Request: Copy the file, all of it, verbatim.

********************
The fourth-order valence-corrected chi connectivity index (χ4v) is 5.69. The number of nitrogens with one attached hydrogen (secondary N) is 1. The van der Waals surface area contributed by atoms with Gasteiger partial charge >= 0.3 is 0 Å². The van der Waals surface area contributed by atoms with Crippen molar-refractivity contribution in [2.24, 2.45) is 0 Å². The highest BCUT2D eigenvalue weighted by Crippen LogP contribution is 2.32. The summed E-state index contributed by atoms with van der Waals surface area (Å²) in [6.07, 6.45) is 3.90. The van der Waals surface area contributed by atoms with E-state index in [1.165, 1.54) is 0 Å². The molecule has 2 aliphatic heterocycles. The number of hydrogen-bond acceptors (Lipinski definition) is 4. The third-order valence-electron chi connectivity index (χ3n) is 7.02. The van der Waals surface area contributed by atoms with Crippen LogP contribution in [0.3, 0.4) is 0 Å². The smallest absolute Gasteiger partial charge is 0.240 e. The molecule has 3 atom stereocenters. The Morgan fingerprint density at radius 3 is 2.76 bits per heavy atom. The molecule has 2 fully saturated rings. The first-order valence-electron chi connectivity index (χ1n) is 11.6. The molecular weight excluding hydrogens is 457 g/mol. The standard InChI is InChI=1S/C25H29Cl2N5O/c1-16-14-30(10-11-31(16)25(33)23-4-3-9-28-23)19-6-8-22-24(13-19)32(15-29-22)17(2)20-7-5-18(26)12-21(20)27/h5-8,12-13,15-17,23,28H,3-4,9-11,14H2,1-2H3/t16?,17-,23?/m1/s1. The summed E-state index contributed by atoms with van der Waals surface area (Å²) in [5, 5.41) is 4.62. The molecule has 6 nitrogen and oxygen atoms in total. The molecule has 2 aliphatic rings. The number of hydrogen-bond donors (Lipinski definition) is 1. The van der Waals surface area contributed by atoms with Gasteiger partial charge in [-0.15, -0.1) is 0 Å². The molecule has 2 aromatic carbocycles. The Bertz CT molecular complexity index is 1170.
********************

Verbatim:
The fourth-order valence-corrected chi connectivity index (χ4v) is 5.69. The number of nitrogens with one attached hydrogen (secondary N) is 1. The van der Waals surface area contributed by atoms with Gasteiger partial charge >= 0.3 is 0 Å². The van der Waals surface area contributed by atoms with Crippen molar-refractivity contribution in [2.24, 2.45) is 0 Å². The highest BCUT2D eigenvalue weighted by Crippen LogP contribution is 2.32. The summed E-state index contributed by atoms with van der Waals surface area (Å²) in [6.07, 6.45) is 3.90. The van der Waals surface area contributed by atoms with E-state index in [1.165, 1.54) is 0 Å². The molecule has 2 aliphatic heterocycles. The number of hydrogen-bond acceptors (Lipinski definition) is 4. The third-order valence-electron chi connectivity index (χ3n) is 7.02. The van der Waals surface area contributed by atoms with Crippen LogP contribution in [0.3, 0.4) is 0 Å². The smallest absolute Gasteiger partial charge is 0.240 e. The molecule has 3 atom stereocenters. The Morgan fingerprint density at radius 3 is 2.76 bits per heavy atom. The molecule has 2 fully saturated rings. The first-order valence-electron chi connectivity index (χ1n) is 11.6. The molecular weight excluding hydrogens is 457 g/mol. The standard InChI is InChI=1S/C25H29Cl2N5O/c1-16-14-30(10-11-31(16)25(33)23-4-3-9-28-23)19-6-8-22-24(13-19)32(15-29-22)17(2)20-7-5-18(26)12-21(20)27/h5-8,12-13,15-17,23,28H,3-4,9-11,14H2,1-2H3/t16?,17-,23?/m1/s1. The summed E-state index contributed by atoms with van der Waals surface area (Å²) in [5, 5.41) is 4.62. The molecule has 6 nitrogen and oxygen atoms in total. The molecule has 2 aliphatic rings. The number of hydrogen-bond donors (Lipinski definition) is 1. The van der Waals surface area contributed by atoms with Gasteiger partial charge in [-0.15, -0.1) is 0 Å². The molecule has 2 aromatic carbocycles. The Bertz CT molecular complexity index is 1170.